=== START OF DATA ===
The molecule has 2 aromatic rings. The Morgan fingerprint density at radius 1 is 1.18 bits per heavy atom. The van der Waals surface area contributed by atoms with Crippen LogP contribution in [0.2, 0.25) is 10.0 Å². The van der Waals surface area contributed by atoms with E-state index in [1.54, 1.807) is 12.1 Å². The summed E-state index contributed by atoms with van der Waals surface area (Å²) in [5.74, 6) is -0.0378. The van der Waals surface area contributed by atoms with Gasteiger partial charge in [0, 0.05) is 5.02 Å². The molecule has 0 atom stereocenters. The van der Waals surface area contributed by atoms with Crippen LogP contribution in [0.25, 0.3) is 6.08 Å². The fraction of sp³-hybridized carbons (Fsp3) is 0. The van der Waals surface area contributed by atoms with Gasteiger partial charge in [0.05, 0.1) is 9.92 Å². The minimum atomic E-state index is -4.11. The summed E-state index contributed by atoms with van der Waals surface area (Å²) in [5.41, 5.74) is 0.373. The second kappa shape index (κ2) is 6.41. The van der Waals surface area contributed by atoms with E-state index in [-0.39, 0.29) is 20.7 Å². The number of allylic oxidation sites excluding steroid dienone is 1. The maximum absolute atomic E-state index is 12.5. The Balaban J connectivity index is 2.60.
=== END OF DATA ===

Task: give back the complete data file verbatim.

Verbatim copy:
The molecule has 2 aromatic rings. The Morgan fingerprint density at radius 1 is 1.18 bits per heavy atom. The van der Waals surface area contributed by atoms with Crippen LogP contribution in [0.2, 0.25) is 10.0 Å². The van der Waals surface area contributed by atoms with E-state index in [1.54, 1.807) is 12.1 Å². The summed E-state index contributed by atoms with van der Waals surface area (Å²) in [5.74, 6) is -0.0378. The van der Waals surface area contributed by atoms with Gasteiger partial charge in [0, 0.05) is 5.02 Å². The molecule has 0 atom stereocenters. The van der Waals surface area contributed by atoms with Crippen LogP contribution in [0.25, 0.3) is 6.08 Å². The fraction of sp³-hybridized carbons (Fsp3) is 0. The van der Waals surface area contributed by atoms with Gasteiger partial charge in [0.05, 0.1) is 9.92 Å². The minimum atomic E-state index is -4.11. The summed E-state index contributed by atoms with van der Waals surface area (Å²) in [5.41, 5.74) is 0.373. The second kappa shape index (κ2) is 6.41. The van der Waals surface area contributed by atoms with E-state index in [-0.39, 0.29) is 20.7 Å². The number of allylic oxidation sites excluding steroid dienone is 1. The maximum absolute atomic E-state index is 12.5. The Balaban J connectivity index is 2.60.